Rock carved Buddha Emei Shan City

Illuminated Bell Tower in Emei Shan City

Illuminated Bell Tower in Emei Shan City


After installing ourselves we decided to walk around. We saw the illuminated bell tower and the Buddha rock carvings around there which were quit impressive, and suddenly we saw a huge night butterfly that was quite impressive too. When walking through the streets we found that food was actually still available there until late. But the people in the market, and especially the women in a nearby fancy shop that sold dried mushrooms and herbs and tea, quite unhelpful and at straight out rude... as in: who are you to think that you can just walk into my shop and ask questions!
night butterfly on the bell tower

night butterfly on the bell tower


Emei Shan City night market product nicer than sales people

Emei Shan City night market product nicer than sales people


Well, maybe they were like this because business seemed slow or non-existent here. Except for ourselves, we had seen no visitors or buyers in the market, only the people populating the stalls... quite weird! Maybe the local market people had already managed to chase away everybody else...
But please don't misunderstand. In terms of the beauty of the temples and the beautiful nature, I still would say that Emeishan City is worth a visit...
Well at least I think so... because the next day would not really give us a fair chance to find out...
breakfast hall in Emei Shan Grand Hotel

breakfast hall in Emei Shan Grand Hotel


After a good sleep and breakfast in the impressive (Chinese style of grand) dining room of the hotel, we got in our rusty but so far reliable little van for the trip all the way up to the top of Emei Shan. At the edge of the city, we noticed that there were more tourists now around the bell tower and the rock carvings, but only Chinese tourists. We did not see a single westerner anywhere on the mountain.
Emei Shan city bell tower

Emei Shan city bell tower

Emei Shan city park waterfall

Emei Shan city park waterfall


Many tourists come to rub the enormous bell which shows its shiny brass at the point where so many people touched it. There are also people carriers, who carry tourists around on a seat, mounted on two bamboo sticks. Two of them walked by and measured my size critically. I heard them talk about me (Lao Wei) and then they walked quickly on, clearly looking for lighter weight passengers. I am sure non of them would find it worth the few RMB, getting a hernia by carrying me around, because none of them offered their services. There is also a nice little park, actually opposite of the bell tower and the hotel where we stayed, with a waterfall. This waterfall seems one of the landmarks of the town.

And from here on, the poor little rusty van was bound to suffer its worst test of the trip: to carry all six of us up the mountain, a long and windy steep road with many hairpins that takes about 90 minutes from town to the highest point for cars.

But first we took a side road to visit some of the temples on the slopes. Already immediately after leaving the village, there are the first temples. You enter through a main gate, and then there is an inner court and one temple, then a next gate and a next temple building and so on. The atmosphere in the first one was solemn and quiet, but it was still early morning. By the time we got to the second temple, it was a different story: there local tour groups with very loud people, who seemed to think they were in Disneyland instead of in a temple. Their main purpose for them seemed to be the souvenir shop which is invariably part of the temples.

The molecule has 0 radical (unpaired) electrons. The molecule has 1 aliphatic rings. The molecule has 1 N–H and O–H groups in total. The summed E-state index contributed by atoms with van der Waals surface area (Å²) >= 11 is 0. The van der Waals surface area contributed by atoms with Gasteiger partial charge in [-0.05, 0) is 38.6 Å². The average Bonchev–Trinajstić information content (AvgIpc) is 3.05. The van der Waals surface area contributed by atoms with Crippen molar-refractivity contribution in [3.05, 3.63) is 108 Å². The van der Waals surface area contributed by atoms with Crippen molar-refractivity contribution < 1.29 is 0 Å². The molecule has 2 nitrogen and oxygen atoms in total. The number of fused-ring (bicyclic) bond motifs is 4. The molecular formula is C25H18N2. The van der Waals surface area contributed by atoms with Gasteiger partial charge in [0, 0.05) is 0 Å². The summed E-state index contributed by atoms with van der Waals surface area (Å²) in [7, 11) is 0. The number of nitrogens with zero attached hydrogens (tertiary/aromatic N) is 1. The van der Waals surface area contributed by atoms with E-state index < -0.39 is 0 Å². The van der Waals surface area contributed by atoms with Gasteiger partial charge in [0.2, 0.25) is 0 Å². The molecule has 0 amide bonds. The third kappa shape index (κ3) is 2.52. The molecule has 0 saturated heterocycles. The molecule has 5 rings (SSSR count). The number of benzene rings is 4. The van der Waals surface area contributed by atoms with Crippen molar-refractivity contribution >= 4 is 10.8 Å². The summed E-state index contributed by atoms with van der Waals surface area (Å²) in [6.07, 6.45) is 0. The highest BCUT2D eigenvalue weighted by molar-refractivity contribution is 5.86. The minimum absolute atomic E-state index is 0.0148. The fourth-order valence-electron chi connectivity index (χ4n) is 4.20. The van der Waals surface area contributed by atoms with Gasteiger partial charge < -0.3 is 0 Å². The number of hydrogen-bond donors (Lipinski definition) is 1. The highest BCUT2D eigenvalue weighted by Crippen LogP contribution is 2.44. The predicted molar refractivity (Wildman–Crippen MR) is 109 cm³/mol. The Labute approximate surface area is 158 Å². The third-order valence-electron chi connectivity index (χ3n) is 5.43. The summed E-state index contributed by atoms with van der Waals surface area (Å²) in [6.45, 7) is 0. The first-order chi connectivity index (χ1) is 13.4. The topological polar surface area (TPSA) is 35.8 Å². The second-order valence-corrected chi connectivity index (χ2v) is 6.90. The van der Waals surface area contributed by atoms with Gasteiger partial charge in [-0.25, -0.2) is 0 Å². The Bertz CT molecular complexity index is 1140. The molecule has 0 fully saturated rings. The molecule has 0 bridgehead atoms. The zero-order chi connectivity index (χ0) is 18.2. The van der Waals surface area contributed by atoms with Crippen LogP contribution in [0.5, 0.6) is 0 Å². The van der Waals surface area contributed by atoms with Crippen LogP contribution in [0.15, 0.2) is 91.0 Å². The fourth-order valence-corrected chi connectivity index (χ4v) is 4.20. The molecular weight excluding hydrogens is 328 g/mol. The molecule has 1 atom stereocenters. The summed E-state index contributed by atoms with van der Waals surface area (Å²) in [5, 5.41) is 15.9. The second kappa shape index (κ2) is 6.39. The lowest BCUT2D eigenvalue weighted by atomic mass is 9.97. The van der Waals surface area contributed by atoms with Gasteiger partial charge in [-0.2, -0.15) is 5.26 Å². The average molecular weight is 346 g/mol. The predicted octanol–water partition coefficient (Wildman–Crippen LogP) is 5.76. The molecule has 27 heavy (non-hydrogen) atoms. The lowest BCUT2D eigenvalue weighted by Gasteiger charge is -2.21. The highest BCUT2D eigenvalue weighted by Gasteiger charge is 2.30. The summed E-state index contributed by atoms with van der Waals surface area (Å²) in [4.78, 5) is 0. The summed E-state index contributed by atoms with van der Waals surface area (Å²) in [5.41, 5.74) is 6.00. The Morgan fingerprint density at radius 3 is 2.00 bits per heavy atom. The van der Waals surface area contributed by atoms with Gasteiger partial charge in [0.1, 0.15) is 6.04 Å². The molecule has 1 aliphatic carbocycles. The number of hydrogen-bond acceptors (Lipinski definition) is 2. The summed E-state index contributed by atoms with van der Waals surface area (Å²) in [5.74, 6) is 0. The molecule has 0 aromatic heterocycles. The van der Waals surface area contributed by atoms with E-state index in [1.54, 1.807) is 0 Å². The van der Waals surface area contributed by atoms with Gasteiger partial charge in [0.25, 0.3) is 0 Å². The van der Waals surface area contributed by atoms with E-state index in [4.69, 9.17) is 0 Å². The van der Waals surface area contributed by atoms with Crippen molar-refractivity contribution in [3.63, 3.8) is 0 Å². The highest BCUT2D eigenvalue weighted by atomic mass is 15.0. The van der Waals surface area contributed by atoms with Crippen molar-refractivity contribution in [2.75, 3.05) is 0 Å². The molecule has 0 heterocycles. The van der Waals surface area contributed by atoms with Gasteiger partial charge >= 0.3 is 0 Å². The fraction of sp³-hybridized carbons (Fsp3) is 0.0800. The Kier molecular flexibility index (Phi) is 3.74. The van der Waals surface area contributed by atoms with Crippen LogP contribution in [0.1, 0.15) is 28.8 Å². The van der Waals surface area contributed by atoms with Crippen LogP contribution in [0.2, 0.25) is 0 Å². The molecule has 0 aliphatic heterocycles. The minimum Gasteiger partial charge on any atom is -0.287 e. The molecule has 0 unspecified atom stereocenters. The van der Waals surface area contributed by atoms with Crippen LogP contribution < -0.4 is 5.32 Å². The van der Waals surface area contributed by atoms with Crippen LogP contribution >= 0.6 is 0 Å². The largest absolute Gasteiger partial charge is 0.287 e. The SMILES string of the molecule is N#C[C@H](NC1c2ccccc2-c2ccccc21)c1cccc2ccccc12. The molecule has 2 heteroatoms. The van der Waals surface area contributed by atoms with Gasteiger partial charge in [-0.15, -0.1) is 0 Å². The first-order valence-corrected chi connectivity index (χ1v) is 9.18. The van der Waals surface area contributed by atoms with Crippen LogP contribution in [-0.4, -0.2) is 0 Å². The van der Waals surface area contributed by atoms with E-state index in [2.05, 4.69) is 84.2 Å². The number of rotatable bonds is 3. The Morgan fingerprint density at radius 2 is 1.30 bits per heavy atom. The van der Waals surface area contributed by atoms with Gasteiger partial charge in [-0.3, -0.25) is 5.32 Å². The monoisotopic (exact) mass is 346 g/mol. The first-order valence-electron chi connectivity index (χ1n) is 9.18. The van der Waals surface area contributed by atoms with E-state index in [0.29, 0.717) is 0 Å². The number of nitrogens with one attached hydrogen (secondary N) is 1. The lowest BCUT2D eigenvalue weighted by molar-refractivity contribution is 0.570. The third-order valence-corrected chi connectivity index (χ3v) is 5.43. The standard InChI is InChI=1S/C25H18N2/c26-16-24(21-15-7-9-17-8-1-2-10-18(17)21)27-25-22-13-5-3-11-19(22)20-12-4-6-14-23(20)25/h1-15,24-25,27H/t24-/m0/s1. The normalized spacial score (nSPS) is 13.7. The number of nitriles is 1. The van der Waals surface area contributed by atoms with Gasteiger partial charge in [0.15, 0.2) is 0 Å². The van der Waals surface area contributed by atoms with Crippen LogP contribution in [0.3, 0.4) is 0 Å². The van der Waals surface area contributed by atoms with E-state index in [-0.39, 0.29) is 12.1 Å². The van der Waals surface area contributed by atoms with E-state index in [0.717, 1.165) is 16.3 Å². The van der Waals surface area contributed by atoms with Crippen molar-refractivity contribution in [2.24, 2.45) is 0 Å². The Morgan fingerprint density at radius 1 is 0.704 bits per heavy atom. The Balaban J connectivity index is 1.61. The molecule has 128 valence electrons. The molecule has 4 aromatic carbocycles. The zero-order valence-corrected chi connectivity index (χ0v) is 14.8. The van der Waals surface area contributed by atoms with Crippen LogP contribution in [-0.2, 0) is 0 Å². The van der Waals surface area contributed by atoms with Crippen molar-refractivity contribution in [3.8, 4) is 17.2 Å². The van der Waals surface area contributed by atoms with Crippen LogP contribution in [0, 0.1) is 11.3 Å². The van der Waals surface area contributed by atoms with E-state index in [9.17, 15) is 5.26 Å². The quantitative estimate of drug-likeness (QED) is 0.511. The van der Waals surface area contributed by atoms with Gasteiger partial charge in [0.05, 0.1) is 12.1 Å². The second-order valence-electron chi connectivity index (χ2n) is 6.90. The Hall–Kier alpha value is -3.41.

Emei Shan temple on the slope of the mountain

Emei Shan temple on the slope of the mountain

Emei Shan temple detail

Emei Shan temple detail

Emei Shan temple decorations

Emei Shan temple decorations


We arrived at the end of the road, basically a parking lot with many, very loud people. From there it is supposed to be another hour walking up to the top. However, it got foggier and foggier. It was a very dangerous road too, because of the many landslides that happen, as a result of which there are many road works, sometimes just behind the next turn, without warning ahead. Only one thing was very clear: if we would take the walk further up to the top, it would be useless. There would be nothing to see except the cloud that we were in. That is why we decided to give it a miss and not venture the path, which would be wet, slippery and dangerous anyway. Also the cable car (the alternative for the ones like me) was not running due to the fog.

Well, it was not a lost day: driving the road up had been an experience, as well as the toll station (again with unfriendly people there). And the view of thousands of clueless people not knowing whether to wait or not for a better visibility later in the afternoon.
Emei Shan end of the road - our old rusty van

Emei Shan end of the road - our old rusty van


We were not going to wait. We got back into the car, on our way to Leshan, a place where the world's biggest Buddha statue has been carved out of the rock in a cliff along the river. On our way we took a quick lunch in a very local restaurant which was obviously having the local factory workers as their only clientele. A visit by a bunch of tourists including a white one was definitely not a daily event for them, and we became sort of the tourist attraction there ourselves.

Posted by westwind57 03:50 Archived in China Tagged temples road_trip temple china waterfall sichuan emeishan bell_tower catfish holy_mountain Comments (0)